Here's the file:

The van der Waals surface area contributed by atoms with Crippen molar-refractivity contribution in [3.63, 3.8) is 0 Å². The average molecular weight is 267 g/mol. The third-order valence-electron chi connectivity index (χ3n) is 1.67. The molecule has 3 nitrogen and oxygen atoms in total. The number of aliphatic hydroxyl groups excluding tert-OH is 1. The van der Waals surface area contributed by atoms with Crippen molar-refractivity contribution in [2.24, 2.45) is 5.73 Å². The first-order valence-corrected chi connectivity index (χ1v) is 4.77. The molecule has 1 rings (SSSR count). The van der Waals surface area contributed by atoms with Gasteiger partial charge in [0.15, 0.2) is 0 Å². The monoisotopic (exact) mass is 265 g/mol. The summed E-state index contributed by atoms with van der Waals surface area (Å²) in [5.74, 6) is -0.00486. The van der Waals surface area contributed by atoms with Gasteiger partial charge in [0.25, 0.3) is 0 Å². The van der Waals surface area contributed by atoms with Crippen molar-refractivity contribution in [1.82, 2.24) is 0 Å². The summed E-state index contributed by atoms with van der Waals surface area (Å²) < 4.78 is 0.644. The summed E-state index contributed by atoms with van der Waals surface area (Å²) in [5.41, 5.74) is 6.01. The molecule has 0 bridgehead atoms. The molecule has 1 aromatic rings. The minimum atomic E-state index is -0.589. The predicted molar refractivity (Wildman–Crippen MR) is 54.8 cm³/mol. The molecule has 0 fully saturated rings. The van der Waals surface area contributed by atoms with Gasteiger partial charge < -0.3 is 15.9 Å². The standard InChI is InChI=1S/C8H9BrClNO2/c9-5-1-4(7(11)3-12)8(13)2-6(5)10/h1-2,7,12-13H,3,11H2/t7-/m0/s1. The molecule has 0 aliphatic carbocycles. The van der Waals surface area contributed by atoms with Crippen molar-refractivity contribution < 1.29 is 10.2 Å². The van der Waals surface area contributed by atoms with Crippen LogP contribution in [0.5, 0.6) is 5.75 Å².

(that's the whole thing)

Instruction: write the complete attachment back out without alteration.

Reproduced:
The van der Waals surface area contributed by atoms with Crippen molar-refractivity contribution in [3.63, 3.8) is 0 Å². The average molecular weight is 267 g/mol. The third-order valence-electron chi connectivity index (χ3n) is 1.67. The molecule has 3 nitrogen and oxygen atoms in total. The number of aliphatic hydroxyl groups excluding tert-OH is 1. The van der Waals surface area contributed by atoms with Crippen molar-refractivity contribution in [2.24, 2.45) is 5.73 Å². The first-order valence-corrected chi connectivity index (χ1v) is 4.77. The molecule has 1 rings (SSSR count). The van der Waals surface area contributed by atoms with Gasteiger partial charge in [0.15, 0.2) is 0 Å². The monoisotopic (exact) mass is 265 g/mol. The summed E-state index contributed by atoms with van der Waals surface area (Å²) in [5.74, 6) is -0.00486. The van der Waals surface area contributed by atoms with Gasteiger partial charge in [0.25, 0.3) is 0 Å². The van der Waals surface area contributed by atoms with Crippen molar-refractivity contribution in [1.82, 2.24) is 0 Å². The summed E-state index contributed by atoms with van der Waals surface area (Å²) < 4.78 is 0.644. The summed E-state index contributed by atoms with van der Waals surface area (Å²) in [5.41, 5.74) is 6.01. The molecule has 0 bridgehead atoms. The molecule has 1 aromatic rings. The minimum atomic E-state index is -0.589. The predicted molar refractivity (Wildman–Crippen MR) is 54.8 cm³/mol. The molecule has 0 fully saturated rings. The van der Waals surface area contributed by atoms with Gasteiger partial charge < -0.3 is 15.9 Å². The standard InChI is InChI=1S/C8H9BrClNO2/c9-5-1-4(7(11)3-12)8(13)2-6(5)10/h1-2,7,12-13H,3,11H2/t7-/m0/s1. The molecule has 0 aliphatic carbocycles. The van der Waals surface area contributed by atoms with Crippen molar-refractivity contribution < 1.29 is 10.2 Å². The van der Waals surface area contributed by atoms with Crippen LogP contribution in [0.5, 0.6) is 5.75 Å².